It’s a lovely mid-March Miami evening as Ramogi Huma checks into the Intercontinental Hotel. While much of the country is still shoveling out a third month of snow, temperatures here are still in the mid-70s, the Bay of Biscayne’s white sand beach is only a block away, and prospects would seem to loom. He could follow that beach down to Coconut Grove or across the Bay to South Beach. Explore the amenities of a luxury hotel, or just put his feet up for the Heat’s home game tonight against the Houston Rockets.
Any of these options would brighten the evening for an athletically minded new arrival in town, but none are putting the glide in Huma’s stride tonight.
Rather, it’s what’s on tap tomorrow: his appearance as a panelist beside former NFL Commissioner Paul Tagliabue at an annual meeting of the Knight Commission on Intercollegiate Athletics. The commission began in the wake of 1980s scandals and rule changes, and with a mission still divided between balancing NCAA budgets and its rules governing the education of student-athletes, constituent members tend not to be fans of Ramogi Huma. He’s been the most consistent critic of those budgets, rules and educational metrics for 15 years.
Public opinion, once turned, can favor not only the exact opposite but seem eternal in a very short span of time.
Ramogi Huma / Photo credit: Getty Images
Appearances at de facto panels aren’t usually that stimulating, but advocating for athletes to any independent forum is a rare opportunity for Huma: Few issues are more polarizing than the NCAA’s stewardship of the student-athlete, a term he’s disliked ever since he was one in the mid-1990s, when he played linebacker for UCLA. Headlines from that adversarial stewardship — typically, violations of bylaws and NCAA disciplinary actions that often seem draconian, politically motivated or simply random — are usually taken by college sports fans as distasteful distractions from the games themselves.
That tide is turning. The latest ABC/Washington Post poll shows the nation now divided down the middle on college athletes having the right to unionize — as unthinkable as gay marriage a few years ago — and after 15 years in the public eye, Huma knows how easily perception can replace reality with polarizing issues: Public opinion, once turned, can favor not only the exact opposite but seem eternal in a very short span of time. Think of Jackie Robinson. The redemption of basketball’s Connie Hawkins, blackballed by the NBA. Baseball’s Curt Flood and free agency. The Dream Team, bringing professionals to a sport that had always allowed amateur athletes to profit. A month from now — when the Arctic Freeze of 2014 will at last begin to subside — the lead story on Yahoo's sports page the Sunday of NCAA Final Four Weekend won’t be on Florida’s upset loss to Connecticut, or Aaron Harrison’s buzzer-beater sending Kentucky to the Championship Game. It will be an opinion piece —"NCAA Still Refusing to See the Big Picture"— followed by scores of comments favoring the opinion.
Huma will already see that shift in tomorrow’s discussions:
Tagliabue suggesting renaming the association "the NCAAA," with the extra "A" for Academics, stressing the education of athletes, rather than their athletic/earning power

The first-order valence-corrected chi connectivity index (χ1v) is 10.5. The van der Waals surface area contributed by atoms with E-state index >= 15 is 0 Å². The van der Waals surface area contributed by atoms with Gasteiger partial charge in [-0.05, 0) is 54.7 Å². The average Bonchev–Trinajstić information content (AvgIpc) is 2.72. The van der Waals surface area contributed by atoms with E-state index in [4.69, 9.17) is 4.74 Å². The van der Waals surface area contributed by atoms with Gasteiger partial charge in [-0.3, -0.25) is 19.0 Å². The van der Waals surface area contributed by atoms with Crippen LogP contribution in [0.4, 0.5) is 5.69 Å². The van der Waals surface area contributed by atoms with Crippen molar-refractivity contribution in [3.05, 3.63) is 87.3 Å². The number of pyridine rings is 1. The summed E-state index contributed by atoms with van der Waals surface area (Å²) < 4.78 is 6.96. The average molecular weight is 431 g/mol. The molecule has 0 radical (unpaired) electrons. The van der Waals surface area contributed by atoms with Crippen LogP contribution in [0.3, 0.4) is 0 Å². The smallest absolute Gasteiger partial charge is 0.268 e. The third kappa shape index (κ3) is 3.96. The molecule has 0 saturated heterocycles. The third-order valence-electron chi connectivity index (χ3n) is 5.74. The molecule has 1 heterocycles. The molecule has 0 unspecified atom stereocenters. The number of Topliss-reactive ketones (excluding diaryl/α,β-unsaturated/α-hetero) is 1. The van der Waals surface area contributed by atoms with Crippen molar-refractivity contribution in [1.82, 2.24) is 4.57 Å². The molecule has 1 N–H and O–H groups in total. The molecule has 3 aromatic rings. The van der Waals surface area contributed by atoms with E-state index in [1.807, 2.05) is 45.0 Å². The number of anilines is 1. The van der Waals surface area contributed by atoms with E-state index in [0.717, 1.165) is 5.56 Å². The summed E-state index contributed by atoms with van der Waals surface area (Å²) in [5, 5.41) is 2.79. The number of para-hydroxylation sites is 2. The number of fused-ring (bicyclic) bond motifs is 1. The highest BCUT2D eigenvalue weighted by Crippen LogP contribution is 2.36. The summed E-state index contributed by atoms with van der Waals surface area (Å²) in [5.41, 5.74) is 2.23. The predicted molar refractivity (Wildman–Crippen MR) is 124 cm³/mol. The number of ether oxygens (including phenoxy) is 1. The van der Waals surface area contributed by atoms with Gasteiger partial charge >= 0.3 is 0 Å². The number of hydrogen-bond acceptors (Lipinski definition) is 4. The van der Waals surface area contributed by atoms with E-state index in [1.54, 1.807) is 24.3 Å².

NCAA conference commissioners themselves calling for governance reforms, with wide-scale questioning of exorbitant Division I coach salaries and other large expenditures, and recommending increased consideration of the student-athlete’s financial and health status
Opinions remained divided mostly on how student-athletes are to be heard. At the NCAA press conference over Final Four Weekend, NCAA President Mark Emmert will remain stridently opposed to a student-athlete union. While Kansas State University President Kirk Schulz will toe that line, he will nonetheless emphasize the speed at which a perfect storm is now forming: "I believe that the vast majority of members recognize that some of these things must change and that we need to do it rapidly."
Huma has some thoughts on the matter.
NCAA President Mark Emmert will remain stridently opposed to a student-athlete union.
Mark Emmert / Photo credit: Getty Images
Thus, it’s also what’s in his briefcase that has him so psyched tonight: briefs to be presented tomorrow to the National Labor Relations Board, already annotated by this former UCLA linebacker over an inordinately work-filled Sunday. Huma isn’t a lawyer (after his playing days ended with injury in 1998, he earned a master’s degree at UCLA in Public Health), and legal briefs aren’t the sort of fare that gets one chomping at the bit. But the potential upside of these is immeasurable. Six weeks earlier, he and his National College Players Association (NCPA) appeared beside Northwestern quarterback Kain Colter in Chicago, petitioning the NLRB to recognize student-athletes as employees, thus having a right to unionize. These briefs will be the final support to their three days of hearings before the Board.
More than anything, what’s lighting up the night for Huma is a conviction it’ll work out this time around. After an adulthood as a lone voice in the wilderness, Huma’s cause does appear to have hit critical mass. Battling the NCAA’s stranglehold on college sports has, in the past, led to a "60 Minutes" segment on him, to his appearances before Congress, state and federal courts, and panels like tomorrow’s, and over time, to a few stray pieces of state legislation favoring the athlete. While he’s no stranger to the national press exposure that Colter’s petition has generated, victories on behalf of athletes — particularly of Division I football and basketball players — have always felt like steps in an endless marathon, its finishing line somehow further off with each stride. The year 2014 is shaping up as a tipping point, however, with decades-old NCAA walls falling piece by piece: